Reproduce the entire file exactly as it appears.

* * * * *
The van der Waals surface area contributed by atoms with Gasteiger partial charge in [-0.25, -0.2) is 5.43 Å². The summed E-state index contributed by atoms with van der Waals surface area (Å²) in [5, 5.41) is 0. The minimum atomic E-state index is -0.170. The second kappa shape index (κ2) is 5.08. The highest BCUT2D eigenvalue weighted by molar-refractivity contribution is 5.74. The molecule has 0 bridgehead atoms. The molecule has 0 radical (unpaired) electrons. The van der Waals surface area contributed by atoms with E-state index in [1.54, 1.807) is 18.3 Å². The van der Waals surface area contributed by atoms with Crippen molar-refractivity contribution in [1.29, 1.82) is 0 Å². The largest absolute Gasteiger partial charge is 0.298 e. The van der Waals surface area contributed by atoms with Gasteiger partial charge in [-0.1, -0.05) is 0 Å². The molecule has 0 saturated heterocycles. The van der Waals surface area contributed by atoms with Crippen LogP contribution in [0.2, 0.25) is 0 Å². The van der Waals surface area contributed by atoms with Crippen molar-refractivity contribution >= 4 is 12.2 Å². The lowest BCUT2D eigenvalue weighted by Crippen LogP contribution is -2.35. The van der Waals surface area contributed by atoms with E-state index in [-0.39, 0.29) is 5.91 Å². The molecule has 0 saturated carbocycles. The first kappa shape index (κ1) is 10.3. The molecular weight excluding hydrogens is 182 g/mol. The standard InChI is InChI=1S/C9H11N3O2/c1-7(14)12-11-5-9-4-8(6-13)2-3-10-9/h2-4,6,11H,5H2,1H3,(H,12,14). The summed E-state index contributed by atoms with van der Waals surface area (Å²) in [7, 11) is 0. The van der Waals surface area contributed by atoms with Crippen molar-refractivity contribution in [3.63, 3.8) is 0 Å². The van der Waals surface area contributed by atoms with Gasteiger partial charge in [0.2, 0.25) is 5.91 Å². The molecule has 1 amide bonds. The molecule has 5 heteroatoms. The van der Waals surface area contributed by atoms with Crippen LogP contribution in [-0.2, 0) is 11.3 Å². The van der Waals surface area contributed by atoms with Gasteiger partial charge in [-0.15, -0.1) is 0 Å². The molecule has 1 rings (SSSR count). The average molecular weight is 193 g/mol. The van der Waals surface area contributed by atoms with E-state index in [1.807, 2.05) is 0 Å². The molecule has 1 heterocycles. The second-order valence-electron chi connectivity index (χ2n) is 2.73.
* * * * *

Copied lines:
The van der Waals surface area contributed by atoms with Gasteiger partial charge in [-0.25, -0.2) is 5.43 Å². The summed E-state index contributed by atoms with van der Waals surface area (Å²) in [5, 5.41) is 0. The minimum atomic E-state index is -0.170. The second kappa shape index (κ2) is 5.08. The highest BCUT2D eigenvalue weighted by molar-refractivity contribution is 5.74. The molecule has 0 bridgehead atoms. The molecule has 0 radical (unpaired) electrons. The van der Waals surface area contributed by atoms with E-state index in [1.54, 1.807) is 18.3 Å². The van der Waals surface area contributed by atoms with Crippen molar-refractivity contribution in [1.29, 1.82) is 0 Å². The largest absolute Gasteiger partial charge is 0.298 e. The van der Waals surface area contributed by atoms with Gasteiger partial charge in [-0.1, -0.05) is 0 Å². The molecule has 0 saturated heterocycles. The van der Waals surface area contributed by atoms with Crippen LogP contribution in [0.2, 0.25) is 0 Å². The van der Waals surface area contributed by atoms with Crippen molar-refractivity contribution >= 4 is 12.2 Å². The lowest BCUT2D eigenvalue weighted by Crippen LogP contribution is -2.35. The van der Waals surface area contributed by atoms with E-state index in [-0.39, 0.29) is 5.91 Å². The molecule has 0 saturated carbocycles. The first kappa shape index (κ1) is 10.3. The molecular weight excluding hydrogens is 182 g/mol. The standard InChI is InChI=1S/C9H11N3O2/c1-7(14)12-11-5-9-4-8(6-13)2-3-10-9/h2-4,6,11H,5H2,1H3,(H,12,14). The summed E-state index contributed by atoms with van der Waals surface area (Å²) in [7, 11) is 0. The van der Waals surface area contributed by atoms with Crippen molar-refractivity contribution in [3.63, 3.8) is 0 Å². The van der Waals surface area contributed by atoms with Gasteiger partial charge in [0.2, 0.25) is 5.91 Å². The molecule has 1 amide bonds. The molecule has 5 heteroatoms. The van der Waals surface area contributed by atoms with Crippen LogP contribution in [-0.2, 0) is 11.3 Å². The van der Waals surface area contributed by atoms with Gasteiger partial charge in [-0.15, -0.1) is 0 Å². The molecule has 1 rings (SSSR count). The average molecular weight is 193 g/mol. The van der Waals surface area contributed by atoms with E-state index in [1.807, 2.05) is 0 Å². The molecule has 1 heterocycles. The second-order valence-electron chi connectivity index (χ2n) is 2.73.